If you're confused about how to take care of yourself (and your children), I don't blame you. The public health community seems to change their opinion every 5 minutes, about everything from mammograms to optimal vitamin D levels. And now, they can't seem to agree about how long mothers should exclusively breastfeed. Mind you, no one is talking about whether or not "breast is best." That hasn't changed. What is up for debate, however, is when solid foods should be introduced.
In 2001, the World Health Organization (WHO) established a guideline, advocating 6 months of exclusive breastfeeding in both industrialized as well as developing nations. This guideline continues to be borne out by research. For example, in early 2010, a study was published in the journal Pediatrics which showed that exclusive breastfeeding to 6 months was healthier than to 4 months, in terms of reducing infectious diseases. But now a group of scientists, publishing in the British Medical Journal, are saying that health issues that were not taken into account at the time of the WHO's guidelines need to be considered, and that in fact exclusive breastfeeding past the age of 4 months is more detrimental than beneficial. Harmful effects include an increased risk of celiac disease, as well as iron deficiency.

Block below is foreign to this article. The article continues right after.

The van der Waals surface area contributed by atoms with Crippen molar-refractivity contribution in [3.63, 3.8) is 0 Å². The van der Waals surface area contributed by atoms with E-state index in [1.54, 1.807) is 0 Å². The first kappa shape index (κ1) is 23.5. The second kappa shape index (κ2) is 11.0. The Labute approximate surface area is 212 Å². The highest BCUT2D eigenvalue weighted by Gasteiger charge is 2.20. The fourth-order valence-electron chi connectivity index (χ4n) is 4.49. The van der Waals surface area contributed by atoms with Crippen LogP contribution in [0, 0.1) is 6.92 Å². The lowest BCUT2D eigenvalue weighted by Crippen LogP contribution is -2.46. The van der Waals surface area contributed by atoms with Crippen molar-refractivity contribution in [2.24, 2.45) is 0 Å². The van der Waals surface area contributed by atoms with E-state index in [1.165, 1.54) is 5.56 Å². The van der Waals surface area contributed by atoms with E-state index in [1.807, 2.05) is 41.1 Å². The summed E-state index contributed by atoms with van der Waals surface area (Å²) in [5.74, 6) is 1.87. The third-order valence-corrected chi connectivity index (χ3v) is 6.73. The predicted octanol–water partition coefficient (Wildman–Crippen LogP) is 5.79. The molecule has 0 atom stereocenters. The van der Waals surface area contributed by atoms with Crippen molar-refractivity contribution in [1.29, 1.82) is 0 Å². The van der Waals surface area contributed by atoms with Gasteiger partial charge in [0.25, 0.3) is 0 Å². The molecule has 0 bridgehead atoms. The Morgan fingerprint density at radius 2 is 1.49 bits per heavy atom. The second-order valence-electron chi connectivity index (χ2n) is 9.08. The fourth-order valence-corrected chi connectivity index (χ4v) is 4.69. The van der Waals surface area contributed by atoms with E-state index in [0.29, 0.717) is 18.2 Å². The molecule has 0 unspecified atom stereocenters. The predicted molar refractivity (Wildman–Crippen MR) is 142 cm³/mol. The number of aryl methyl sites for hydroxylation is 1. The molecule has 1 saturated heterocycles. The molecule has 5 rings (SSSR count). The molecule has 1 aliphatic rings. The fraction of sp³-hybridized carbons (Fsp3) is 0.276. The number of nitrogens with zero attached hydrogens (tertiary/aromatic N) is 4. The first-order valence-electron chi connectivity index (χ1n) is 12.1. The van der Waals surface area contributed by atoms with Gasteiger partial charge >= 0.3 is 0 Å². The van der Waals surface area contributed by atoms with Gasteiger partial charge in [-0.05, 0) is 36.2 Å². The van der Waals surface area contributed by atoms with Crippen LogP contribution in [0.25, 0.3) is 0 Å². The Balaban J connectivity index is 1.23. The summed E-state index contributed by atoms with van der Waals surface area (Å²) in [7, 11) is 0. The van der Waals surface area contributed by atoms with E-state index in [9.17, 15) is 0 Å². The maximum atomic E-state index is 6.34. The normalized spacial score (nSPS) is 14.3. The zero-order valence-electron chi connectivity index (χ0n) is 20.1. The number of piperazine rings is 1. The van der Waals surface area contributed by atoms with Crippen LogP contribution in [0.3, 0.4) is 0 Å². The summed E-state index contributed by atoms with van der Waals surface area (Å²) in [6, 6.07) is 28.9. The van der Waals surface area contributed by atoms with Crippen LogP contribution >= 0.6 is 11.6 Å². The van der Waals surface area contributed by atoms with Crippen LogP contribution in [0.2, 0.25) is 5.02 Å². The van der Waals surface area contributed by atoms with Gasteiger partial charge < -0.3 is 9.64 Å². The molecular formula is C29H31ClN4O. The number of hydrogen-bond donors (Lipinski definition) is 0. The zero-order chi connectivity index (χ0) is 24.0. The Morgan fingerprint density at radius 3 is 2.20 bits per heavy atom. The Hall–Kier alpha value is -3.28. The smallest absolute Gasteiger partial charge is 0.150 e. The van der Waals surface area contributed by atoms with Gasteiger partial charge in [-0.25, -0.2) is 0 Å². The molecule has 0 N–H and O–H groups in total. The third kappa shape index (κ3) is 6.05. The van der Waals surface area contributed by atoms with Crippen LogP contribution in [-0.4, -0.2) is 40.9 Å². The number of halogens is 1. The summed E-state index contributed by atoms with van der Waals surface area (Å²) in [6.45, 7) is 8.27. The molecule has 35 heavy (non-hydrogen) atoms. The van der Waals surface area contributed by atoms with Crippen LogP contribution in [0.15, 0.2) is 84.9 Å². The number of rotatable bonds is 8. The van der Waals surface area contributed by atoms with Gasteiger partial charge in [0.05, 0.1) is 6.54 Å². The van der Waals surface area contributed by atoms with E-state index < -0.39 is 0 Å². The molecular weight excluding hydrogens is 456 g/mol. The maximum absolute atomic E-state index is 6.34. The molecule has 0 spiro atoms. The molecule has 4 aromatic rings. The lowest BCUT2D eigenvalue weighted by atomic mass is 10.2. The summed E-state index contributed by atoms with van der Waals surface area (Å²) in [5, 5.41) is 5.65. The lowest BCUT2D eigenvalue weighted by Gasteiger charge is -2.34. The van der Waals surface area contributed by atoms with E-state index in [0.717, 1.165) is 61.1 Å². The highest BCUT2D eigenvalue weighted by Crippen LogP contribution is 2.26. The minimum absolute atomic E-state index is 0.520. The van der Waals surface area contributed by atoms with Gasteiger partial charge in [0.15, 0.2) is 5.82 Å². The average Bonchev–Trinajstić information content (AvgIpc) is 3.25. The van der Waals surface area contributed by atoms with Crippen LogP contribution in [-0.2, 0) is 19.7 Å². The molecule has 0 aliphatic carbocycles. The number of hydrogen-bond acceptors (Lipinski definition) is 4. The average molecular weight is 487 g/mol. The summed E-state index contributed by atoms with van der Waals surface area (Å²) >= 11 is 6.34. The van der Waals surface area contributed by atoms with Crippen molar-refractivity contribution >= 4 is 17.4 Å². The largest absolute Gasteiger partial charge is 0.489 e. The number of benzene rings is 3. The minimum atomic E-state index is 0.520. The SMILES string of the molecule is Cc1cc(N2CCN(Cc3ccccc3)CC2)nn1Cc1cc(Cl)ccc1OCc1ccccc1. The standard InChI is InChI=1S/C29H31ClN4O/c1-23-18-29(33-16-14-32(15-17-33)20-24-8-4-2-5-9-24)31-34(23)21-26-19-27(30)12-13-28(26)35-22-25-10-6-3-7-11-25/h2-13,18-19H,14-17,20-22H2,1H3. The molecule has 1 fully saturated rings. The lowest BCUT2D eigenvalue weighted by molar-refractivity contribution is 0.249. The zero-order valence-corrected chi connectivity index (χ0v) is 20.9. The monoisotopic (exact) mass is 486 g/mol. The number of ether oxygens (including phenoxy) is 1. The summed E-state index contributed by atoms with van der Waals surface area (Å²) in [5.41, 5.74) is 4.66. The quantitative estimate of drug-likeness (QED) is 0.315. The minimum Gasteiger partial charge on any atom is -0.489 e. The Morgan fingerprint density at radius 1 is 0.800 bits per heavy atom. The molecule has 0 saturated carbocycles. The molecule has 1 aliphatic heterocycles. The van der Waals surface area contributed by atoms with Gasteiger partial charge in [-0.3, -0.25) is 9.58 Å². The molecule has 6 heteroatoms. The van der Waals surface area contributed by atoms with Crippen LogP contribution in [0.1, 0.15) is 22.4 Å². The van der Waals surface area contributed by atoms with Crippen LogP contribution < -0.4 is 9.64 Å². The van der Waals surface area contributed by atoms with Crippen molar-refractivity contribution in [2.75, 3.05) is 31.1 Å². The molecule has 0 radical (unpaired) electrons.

I'm guessing that this is going to stir up some controversy.